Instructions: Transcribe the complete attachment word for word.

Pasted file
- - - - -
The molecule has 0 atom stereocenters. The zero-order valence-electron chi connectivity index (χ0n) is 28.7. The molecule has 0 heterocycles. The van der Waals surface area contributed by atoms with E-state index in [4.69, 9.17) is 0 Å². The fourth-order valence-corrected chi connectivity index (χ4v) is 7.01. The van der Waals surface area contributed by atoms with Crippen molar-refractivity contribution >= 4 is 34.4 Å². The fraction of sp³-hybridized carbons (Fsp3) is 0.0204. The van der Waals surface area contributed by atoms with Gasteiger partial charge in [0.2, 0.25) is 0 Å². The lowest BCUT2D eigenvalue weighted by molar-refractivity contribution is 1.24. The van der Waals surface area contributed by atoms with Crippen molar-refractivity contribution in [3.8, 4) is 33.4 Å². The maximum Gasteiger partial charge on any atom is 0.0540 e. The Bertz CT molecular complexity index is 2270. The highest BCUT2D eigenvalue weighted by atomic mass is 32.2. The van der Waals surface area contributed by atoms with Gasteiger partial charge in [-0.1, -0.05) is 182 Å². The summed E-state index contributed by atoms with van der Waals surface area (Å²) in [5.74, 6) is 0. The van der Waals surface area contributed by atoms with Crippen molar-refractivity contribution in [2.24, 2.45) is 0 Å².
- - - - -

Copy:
The molecule has 0 atom stereocenters. The zero-order valence-electron chi connectivity index (χ0n) is 28.7. The molecule has 0 heterocycles. The van der Waals surface area contributed by atoms with E-state index in [4.69, 9.17) is 0 Å². The fourth-order valence-corrected chi connectivity index (χ4v) is 7.01. The van der Waals surface area contributed by atoms with Crippen molar-refractivity contribution >= 4 is 34.4 Å². The fraction of sp³-hybridized carbons (Fsp3) is 0.0204. The van der Waals surface area contributed by atoms with Gasteiger partial charge in [0.2, 0.25) is 0 Å². The lowest BCUT2D eigenvalue weighted by molar-refractivity contribution is 1.24. The van der Waals surface area contributed by atoms with Crippen molar-refractivity contribution in [3.8, 4) is 33.4 Å². The maximum Gasteiger partial charge on any atom is 0.0540 e. The Bertz CT molecular complexity index is 2270. The highest BCUT2D eigenvalue weighted by atomic mass is 32.2. The van der Waals surface area contributed by atoms with Gasteiger partial charge in [-0.1, -0.05) is 182 Å². The summed E-state index contributed by atoms with van der Waals surface area (Å²) in [5.74, 6) is 0. The van der Waals surface area contributed by atoms with Crippen molar-refractivity contribution in [2.24, 2.45) is 0 Å².